Saturday, June 29, 2013
MS&AD SHIRAKAWA Hall
Ichiro Saito (Conductor), Ishikawa Yuji (Cellist)
Kiyoshi Nobutoki: String Quartet (1920), Tokuhide Niimi: “To the Children of the World” from “The Forest Dances” Orchestral Suite (2013), Saburo Takata: Rhapsodies Nos. 1 & 2 (1938), and Abe Komei: Cello Concerto (1938)
Born in Aichi Prefecture, Saburo Takata is well known for his choral works, which are actually said to have an orchestral origin. Appropriate to the fact that Nobutoki was Takata’s instructor, Nobutoki’s String Quartet was performed first. This piece gave each member of the string family a chance to boast powerful melodic lines whilst also maintaining a strong balance in the overall harmony. It received high appraisal for demonstrating the power of simplicity and classicism whilst simultaneously reflecting a modern style with the use of modulations and manipulation of motifs. Niimi’s work is a skillfully constructed modern piece that re-defines the essence of orchestral pieces themselves. The performance generated a rich sound that captured the audience from beginning to end. Takata’s piece was a reconstruction of the score he lost at the time of its premiere due to an air raid. After reconstructing the song himself it was performed again in Tokyo in 2011, and this time, in Nagoya. The vitality of Takata’s work, based on the themes “Kisobushi” and “Oiwake”, is attributable to Saito’s enthusiasm. Cellist Ishikawa Yu gave a standout performance in Abe Komei’s Cello Concerto. It was a clean performance given the difficulties associated with expressing the intricacies of contemporary chamber music. It was a performance of high value that conveyed great energy and passion.
Wednesday, October 30, 2013
Aichi Prefectural Arts Theater
"It was easy to understand with additions such as a commentary."
Aichi Symphony Orchestra, one of the most avid professional orchestras in the region behind Nagoya Philharmonic, held a concert commemorating 30 years since its establishment. Having initially been inaugurated in 1983 as Nagoya City Orchestra, the orchestra was renamed in 1997 and now performs about 100 times a year, including regular concerts. Originally based in Prague, conductor Leos Svarovsky’s contributions to the orchestra have been wide-ranging. He appointed violinist Machiko Shimada as a soloist who entered the orchestra earlier this year as Guest Concertmaster. Svarovsky will be taking on the role of Musical Director of the Orchestra from April next year. It was a memorable concert filled with many highlights, including a performance from the prelude of Mozart’s Opera “The Abduction from the Seraglio”, which was performed in a smooth and subtle manner under Svarovsky’s direction. Shimada’s performance of Bruch’s Violin Concerto No. 1 was brimming with fervor as she depicted a sweet melody which foregrounded an overall well-balanced ensemble. The concert had an added visual element, with commentary and photos associated with each piece displayed in video format at the front of the concert hall. The video commentary surrounding each movement during the last piece, Beethoven’s Symphony No. 6 “Pastoral” would have made the performance easy to follow even for first-timers. The performances drifted away from Svarovsky’s usual interpretations, which in turn delivered a profound depth to the concert overall. This 30th Anniversary Concert raises interest in the further development of the orchestra.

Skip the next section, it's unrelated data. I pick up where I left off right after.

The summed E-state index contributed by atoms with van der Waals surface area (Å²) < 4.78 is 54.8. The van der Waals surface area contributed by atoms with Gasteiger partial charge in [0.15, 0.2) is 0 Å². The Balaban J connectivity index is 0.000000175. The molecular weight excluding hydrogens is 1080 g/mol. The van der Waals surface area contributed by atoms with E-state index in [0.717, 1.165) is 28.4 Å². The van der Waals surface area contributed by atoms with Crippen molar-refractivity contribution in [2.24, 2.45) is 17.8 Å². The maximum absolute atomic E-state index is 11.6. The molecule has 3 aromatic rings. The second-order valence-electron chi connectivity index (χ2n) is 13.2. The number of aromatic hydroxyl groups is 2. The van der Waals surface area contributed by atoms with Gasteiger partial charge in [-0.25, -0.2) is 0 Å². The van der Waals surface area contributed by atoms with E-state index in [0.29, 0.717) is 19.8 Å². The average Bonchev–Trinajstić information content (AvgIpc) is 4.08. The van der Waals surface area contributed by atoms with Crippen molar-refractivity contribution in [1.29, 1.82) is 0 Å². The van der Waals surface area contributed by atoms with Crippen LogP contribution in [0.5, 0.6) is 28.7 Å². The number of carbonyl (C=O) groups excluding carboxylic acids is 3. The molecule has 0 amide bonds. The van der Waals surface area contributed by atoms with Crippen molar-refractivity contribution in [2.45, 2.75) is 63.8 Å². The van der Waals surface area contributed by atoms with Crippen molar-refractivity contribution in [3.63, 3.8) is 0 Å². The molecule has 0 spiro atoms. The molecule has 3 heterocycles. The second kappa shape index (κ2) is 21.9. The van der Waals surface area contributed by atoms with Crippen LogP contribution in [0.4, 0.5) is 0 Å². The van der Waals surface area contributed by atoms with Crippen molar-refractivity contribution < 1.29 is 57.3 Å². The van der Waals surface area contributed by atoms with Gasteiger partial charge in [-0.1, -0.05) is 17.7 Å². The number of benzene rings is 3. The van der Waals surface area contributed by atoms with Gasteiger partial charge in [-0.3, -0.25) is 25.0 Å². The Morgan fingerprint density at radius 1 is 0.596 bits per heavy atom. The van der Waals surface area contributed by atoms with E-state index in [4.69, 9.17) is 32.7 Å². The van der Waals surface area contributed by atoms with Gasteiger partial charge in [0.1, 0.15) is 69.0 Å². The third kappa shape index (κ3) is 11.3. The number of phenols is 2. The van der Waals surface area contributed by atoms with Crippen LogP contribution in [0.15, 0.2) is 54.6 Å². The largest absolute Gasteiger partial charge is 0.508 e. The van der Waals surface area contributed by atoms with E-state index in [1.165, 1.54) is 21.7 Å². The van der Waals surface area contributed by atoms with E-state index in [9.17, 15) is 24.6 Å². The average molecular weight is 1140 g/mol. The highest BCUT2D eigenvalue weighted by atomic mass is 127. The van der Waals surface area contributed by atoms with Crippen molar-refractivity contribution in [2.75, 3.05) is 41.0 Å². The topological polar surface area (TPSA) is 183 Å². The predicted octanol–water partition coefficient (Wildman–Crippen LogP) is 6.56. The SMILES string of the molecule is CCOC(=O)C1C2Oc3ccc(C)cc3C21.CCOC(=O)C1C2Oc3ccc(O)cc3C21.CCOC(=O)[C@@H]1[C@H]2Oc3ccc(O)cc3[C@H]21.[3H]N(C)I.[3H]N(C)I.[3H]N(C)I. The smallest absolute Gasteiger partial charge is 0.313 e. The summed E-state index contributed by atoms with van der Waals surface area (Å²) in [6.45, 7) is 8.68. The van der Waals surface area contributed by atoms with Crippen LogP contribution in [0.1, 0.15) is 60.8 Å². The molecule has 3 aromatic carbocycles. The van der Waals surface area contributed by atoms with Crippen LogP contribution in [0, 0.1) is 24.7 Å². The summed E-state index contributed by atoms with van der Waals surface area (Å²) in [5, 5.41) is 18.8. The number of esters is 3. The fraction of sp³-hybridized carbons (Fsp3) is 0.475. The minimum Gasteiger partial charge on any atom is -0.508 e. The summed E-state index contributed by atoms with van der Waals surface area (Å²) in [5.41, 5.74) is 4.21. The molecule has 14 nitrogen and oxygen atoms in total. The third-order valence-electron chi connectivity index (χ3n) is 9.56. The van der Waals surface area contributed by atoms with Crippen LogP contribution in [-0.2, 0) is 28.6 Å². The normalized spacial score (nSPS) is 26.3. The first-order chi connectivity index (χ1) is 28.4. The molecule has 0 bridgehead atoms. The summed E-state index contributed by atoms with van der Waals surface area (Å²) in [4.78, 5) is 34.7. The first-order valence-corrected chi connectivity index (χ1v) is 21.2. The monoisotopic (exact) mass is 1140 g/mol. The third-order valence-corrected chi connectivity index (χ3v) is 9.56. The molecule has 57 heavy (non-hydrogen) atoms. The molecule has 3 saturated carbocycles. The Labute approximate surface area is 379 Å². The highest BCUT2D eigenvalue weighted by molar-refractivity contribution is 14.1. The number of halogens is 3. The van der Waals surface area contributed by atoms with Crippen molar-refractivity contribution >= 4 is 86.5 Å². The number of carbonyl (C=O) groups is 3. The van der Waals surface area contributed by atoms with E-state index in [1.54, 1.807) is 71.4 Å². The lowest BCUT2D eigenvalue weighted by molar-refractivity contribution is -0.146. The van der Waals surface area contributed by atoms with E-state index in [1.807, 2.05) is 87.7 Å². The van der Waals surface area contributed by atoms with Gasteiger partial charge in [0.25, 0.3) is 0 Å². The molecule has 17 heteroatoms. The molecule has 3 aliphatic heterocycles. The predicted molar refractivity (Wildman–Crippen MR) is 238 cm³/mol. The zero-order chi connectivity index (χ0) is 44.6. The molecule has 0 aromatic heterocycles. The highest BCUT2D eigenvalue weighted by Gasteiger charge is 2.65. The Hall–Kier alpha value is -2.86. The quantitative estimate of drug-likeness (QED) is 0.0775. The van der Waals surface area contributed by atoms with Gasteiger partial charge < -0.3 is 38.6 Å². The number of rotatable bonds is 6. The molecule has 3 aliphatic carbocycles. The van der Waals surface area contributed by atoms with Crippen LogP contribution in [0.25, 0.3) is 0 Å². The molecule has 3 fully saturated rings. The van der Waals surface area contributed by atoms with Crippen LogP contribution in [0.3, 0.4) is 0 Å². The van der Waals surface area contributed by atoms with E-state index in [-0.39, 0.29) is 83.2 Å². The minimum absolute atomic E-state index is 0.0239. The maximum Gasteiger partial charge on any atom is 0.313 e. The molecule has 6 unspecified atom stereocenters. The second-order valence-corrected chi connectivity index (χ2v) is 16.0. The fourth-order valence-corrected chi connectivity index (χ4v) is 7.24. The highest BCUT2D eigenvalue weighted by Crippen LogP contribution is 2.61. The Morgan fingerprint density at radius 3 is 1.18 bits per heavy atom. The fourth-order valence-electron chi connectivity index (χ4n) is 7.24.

Music Critic Tomoaki Fujii
Friday, July 18 2014
MS&AD SHIRAKAWA Hall
Leos Svarovsky (Conductor), Yui Hakozaki (Clarinet)
Mendelssohn: Overture from "A Midsummer Night’s Dream", Copland: Clarinet Concerto, Beethoven: Symphony No. 3 "Eroica"
In July, a concert was held to welcome the orchestra’s newly appointed Musical Director Leos Svarovsky. Svarovsky has already performed many times with the Japan Central Symphony Orchestra, and this concert was proof of his pre-existing ties with the orchestra. It was a concert filled with elegant performances overflowing with emotion. The first piece performed was Mendelssohn’s Overture from “A Midsummer Night’s Dream”, which generated an enchanting atmosphere. This was followed by Copland’s Clarinet Concerto featuring solo clarinetist, Yui Hakozaki. Originally commissioned by Benny Goodman, I was able to enjoy the full charm of the piece with Hakozaki’s subtle yet dynamic performance on clarinet. She produced a smooth tone color and refined melody, which matched in exquisite harmony with the small size orchestra featuring a harp and piano. I felt Svarovsky’s personality shine through in the latter half of the performance of Beethoven’s Symphony, where the two separate elements of sound and structure were incorporated in a sophisticated rather than ostentatious manner. From the relatively serene first movement, to the Funeral March filled with heavy emotion, the well-paced Scherzo, until the vibrant last movement, it was a beautiful performance that was filled with spirit.
Friday, September 26, 2014
MS&AD SHIRAKAWA Hall